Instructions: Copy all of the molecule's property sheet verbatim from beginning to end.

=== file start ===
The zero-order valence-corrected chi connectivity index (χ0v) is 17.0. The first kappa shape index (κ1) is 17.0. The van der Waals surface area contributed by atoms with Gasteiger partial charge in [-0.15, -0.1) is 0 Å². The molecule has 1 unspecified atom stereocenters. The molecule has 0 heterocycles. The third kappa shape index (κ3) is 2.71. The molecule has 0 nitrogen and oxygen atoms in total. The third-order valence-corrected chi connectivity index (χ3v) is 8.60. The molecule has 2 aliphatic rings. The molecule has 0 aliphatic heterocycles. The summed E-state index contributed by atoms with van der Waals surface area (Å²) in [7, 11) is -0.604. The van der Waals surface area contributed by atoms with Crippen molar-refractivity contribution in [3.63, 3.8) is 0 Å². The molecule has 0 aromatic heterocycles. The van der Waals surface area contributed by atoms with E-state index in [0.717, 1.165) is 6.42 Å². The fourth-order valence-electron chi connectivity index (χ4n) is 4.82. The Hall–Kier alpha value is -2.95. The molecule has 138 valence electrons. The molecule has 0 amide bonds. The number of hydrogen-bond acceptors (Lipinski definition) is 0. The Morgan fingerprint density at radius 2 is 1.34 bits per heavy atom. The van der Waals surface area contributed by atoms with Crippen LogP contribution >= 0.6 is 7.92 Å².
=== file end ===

The zero-order valence-corrected chi connectivity index (χ0v) is 17.0. The first kappa shape index (κ1) is 17.0. The van der Waals surface area contributed by atoms with Gasteiger partial charge in [-0.15, -0.1) is 0 Å². The molecule has 1 unspecified atom stereocenters. The molecule has 0 heterocycles. The third kappa shape index (κ3) is 2.71. The molecule has 0 nitrogen and oxygen atoms in total. The third-order valence-corrected chi connectivity index (χ3v) is 8.60. The molecule has 2 aliphatic rings. The molecule has 0 aliphatic heterocycles. The summed E-state index contributed by atoms with van der Waals surface area (Å²) in [7, 11) is -0.604. The van der Waals surface area contributed by atoms with Crippen molar-refractivity contribution in [3.63, 3.8) is 0 Å². The molecule has 0 aromatic heterocycles. The van der Waals surface area contributed by atoms with E-state index in [0.717, 1.165) is 6.42 Å². The fourth-order valence-electron chi connectivity index (χ4n) is 4.82. The Hall–Kier alpha value is -2.95. The molecule has 138 valence electrons. The molecule has 0 amide bonds. The number of hydrogen-bond acceptors (Lipinski definition) is 0. The Morgan fingerprint density at radius 2 is 1.34 bits per heavy atom. The van der Waals surface area contributed by atoms with Crippen LogP contribution >= 0.6 is 7.92 Å².